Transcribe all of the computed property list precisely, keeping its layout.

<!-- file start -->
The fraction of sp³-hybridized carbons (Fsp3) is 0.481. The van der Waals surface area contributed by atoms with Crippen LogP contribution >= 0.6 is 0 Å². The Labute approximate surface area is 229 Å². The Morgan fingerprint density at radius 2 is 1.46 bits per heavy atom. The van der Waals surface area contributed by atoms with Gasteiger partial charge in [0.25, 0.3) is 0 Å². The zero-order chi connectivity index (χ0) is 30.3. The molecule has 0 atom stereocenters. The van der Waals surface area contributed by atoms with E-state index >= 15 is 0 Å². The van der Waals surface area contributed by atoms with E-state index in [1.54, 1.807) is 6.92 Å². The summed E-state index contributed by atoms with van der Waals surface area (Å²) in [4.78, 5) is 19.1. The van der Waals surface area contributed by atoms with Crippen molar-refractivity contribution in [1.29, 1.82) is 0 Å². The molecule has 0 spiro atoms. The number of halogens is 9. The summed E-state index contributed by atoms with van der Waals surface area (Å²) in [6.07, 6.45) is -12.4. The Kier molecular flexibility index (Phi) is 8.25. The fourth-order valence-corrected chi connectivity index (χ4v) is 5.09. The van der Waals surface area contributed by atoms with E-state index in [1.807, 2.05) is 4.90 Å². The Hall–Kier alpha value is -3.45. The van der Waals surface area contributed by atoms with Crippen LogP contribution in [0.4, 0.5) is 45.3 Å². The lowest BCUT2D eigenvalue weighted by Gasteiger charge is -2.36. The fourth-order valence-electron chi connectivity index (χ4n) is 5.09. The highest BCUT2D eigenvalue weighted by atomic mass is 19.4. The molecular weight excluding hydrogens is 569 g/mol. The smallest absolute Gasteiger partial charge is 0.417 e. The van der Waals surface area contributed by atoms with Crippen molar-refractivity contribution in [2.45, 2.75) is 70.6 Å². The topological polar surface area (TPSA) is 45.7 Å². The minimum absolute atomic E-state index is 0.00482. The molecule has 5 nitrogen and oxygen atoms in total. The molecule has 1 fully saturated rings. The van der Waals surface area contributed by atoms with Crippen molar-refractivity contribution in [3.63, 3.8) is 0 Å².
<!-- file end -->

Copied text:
The fraction of sp³-hybridized carbons (Fsp3) is 0.481. The van der Waals surface area contributed by atoms with Crippen LogP contribution >= 0.6 is 0 Å². The Labute approximate surface area is 229 Å². The Morgan fingerprint density at radius 2 is 1.46 bits per heavy atom. The van der Waals surface area contributed by atoms with Gasteiger partial charge in [0.25, 0.3) is 0 Å². The zero-order chi connectivity index (χ0) is 30.3. The molecule has 0 atom stereocenters. The van der Waals surface area contributed by atoms with E-state index >= 15 is 0 Å². The van der Waals surface area contributed by atoms with E-state index in [1.54, 1.807) is 6.92 Å². The summed E-state index contributed by atoms with van der Waals surface area (Å²) in [4.78, 5) is 19.1. The van der Waals surface area contributed by atoms with Crippen molar-refractivity contribution in [1.29, 1.82) is 0 Å². The molecule has 0 spiro atoms. The number of halogens is 9. The summed E-state index contributed by atoms with van der Waals surface area (Å²) in [6.07, 6.45) is -12.4. The Kier molecular flexibility index (Phi) is 8.25. The fourth-order valence-corrected chi connectivity index (χ4v) is 5.09. The van der Waals surface area contributed by atoms with E-state index in [1.807, 2.05) is 4.90 Å². The Hall–Kier alpha value is -3.45. The van der Waals surface area contributed by atoms with Crippen LogP contribution in [0.4, 0.5) is 45.3 Å². The lowest BCUT2D eigenvalue weighted by Gasteiger charge is -2.36. The fourth-order valence-electron chi connectivity index (χ4n) is 5.09. The highest BCUT2D eigenvalue weighted by atomic mass is 19.4. The molecular weight excluding hydrogens is 569 g/mol. The smallest absolute Gasteiger partial charge is 0.417 e. The van der Waals surface area contributed by atoms with Crippen molar-refractivity contribution in [2.45, 2.75) is 70.6 Å². The topological polar surface area (TPSA) is 45.7 Å². The minimum absolute atomic E-state index is 0.00482. The molecule has 5 nitrogen and oxygen atoms in total. The molecule has 1 fully saturated rings. The van der Waals surface area contributed by atoms with Crippen molar-refractivity contribution in [3.63, 3.8) is 0 Å².